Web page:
In 2006, Ohio politician Betty Montgomery reported a $500 contribution to her 2006 campaign for attorney general from U.S. Navy Veterans director Bobby C. Thompson. His address was listed at 934 Smiley Ave., Cincinnati.
A Bobby Thompson did live there, just not Bobby C. Thompson. It was Bobby no-middle-initial Thompson, a 67-year-old retired metalworker who says he lived in that Smiley Avenue house with his wife, Ernestine, during all of 2006, but he never wrote a campaign check to anyone.
"I ain't never been in the Army, ain't never been in the Navy, ain't never been in the Air Force, ain't never been in the Marines, and I don't make contributions,'' he said. "And I have a problem with this."
Now Ohio Attorney General Richard Cordray has taken notice of the questionable campaign check as his office continues its investigation into the Navy Veterans group and its founder, Bobby C. Thompson.
Calling the group "illegitimate from the get-go,'' Cordray has shut down the Navy Veterans nonprofit in Ohio and has asked a judge to freeze its bank accounts. He said there is little evidence that the $1.9 million the group reported getting from Ohio residents since 2003 was used to help veterans.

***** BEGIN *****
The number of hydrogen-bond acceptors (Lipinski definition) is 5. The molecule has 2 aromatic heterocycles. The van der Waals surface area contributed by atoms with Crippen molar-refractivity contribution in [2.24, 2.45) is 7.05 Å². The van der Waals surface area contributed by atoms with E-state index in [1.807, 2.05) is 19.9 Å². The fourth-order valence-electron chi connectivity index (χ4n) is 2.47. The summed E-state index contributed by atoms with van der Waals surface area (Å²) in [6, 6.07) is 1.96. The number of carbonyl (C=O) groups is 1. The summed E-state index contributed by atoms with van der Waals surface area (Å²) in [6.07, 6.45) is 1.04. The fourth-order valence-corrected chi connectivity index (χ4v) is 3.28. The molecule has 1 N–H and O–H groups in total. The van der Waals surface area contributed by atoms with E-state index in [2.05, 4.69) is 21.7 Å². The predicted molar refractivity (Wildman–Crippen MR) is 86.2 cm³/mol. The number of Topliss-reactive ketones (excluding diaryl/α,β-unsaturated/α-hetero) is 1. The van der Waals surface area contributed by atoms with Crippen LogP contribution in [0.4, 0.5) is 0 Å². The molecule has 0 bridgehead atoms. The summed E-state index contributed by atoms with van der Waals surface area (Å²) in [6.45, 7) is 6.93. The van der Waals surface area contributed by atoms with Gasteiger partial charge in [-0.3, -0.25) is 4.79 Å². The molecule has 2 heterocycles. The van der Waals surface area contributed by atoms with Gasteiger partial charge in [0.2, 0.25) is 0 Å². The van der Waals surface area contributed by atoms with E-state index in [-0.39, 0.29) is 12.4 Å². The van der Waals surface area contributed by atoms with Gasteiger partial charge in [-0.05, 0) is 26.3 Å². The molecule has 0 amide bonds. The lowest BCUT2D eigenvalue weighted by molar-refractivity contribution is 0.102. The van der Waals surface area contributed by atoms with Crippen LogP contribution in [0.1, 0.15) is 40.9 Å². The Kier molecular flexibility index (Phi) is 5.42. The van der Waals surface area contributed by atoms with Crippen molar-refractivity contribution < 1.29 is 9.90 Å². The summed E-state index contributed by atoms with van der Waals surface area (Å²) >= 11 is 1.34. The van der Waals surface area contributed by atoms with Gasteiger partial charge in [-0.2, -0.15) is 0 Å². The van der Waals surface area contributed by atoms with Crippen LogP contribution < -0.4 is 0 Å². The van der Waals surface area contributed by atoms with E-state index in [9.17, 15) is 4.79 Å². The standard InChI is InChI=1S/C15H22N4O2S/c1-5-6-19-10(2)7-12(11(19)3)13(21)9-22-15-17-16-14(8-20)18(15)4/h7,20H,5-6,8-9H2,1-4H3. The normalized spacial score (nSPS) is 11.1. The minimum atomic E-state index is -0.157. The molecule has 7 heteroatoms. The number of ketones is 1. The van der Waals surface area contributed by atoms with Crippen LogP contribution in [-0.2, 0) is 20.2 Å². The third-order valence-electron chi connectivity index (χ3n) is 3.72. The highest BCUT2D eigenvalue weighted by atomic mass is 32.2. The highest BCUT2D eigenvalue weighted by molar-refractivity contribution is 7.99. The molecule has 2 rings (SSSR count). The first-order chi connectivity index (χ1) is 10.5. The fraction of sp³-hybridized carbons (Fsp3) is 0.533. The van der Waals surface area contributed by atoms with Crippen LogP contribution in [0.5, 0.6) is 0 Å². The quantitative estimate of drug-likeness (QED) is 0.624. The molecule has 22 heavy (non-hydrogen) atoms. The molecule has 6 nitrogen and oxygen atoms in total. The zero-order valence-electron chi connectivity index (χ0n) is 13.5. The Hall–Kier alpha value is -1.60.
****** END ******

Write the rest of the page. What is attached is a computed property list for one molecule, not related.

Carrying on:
Montgomery was Ohio Attorney General from 1995 to 2003 and was running for that office again in 2006 when her campaign reported Bobby C. Thompson's $500 check.
She lost that election and now works at Mac Murray, Petersen & Shuster, the law firm that represented the Navy Veterans until this week. Helen Mac Murray had been general counsel for the Navy Veterans since last June. While Montgomery was attorney general, Mac Murray was chief of Montgomery's Consumer Protection section.
Neither Montgomery nor Mac Murray responded to requests for comment.
Tax returns show that the Navy Veterans made a few cash grants in Ohio during 2008 and 2009, including $1,000 to the city of Columbus to assist needy veterans, $1,899 to the Columbus mayor's community prayer luncheon and $1,800 to CET-TV, a public broadcasting station in Cincinnati.
CET station manager Jack Dominic said Thompson called him out of the blue and offered to send the $1,800 to sponsor a TV series. Later, the Navy Veterans website featured a thank-you from CET that said, "Thank you so much for the good work you do for veterans here in the Cincinnati area... God bless you!"
Dominic said his station did send a general thank you note to Thompson's group, but he said the note was altered to make it look like the station was thanking the group for doing good deeds for Cincinnati veterans.
"We have no idea what he was doing for veterans in Cincinnati,'' Dominic said this week. "I sent him a letter asking them to delete that quote, but I'm not expecting to hear back any time soon."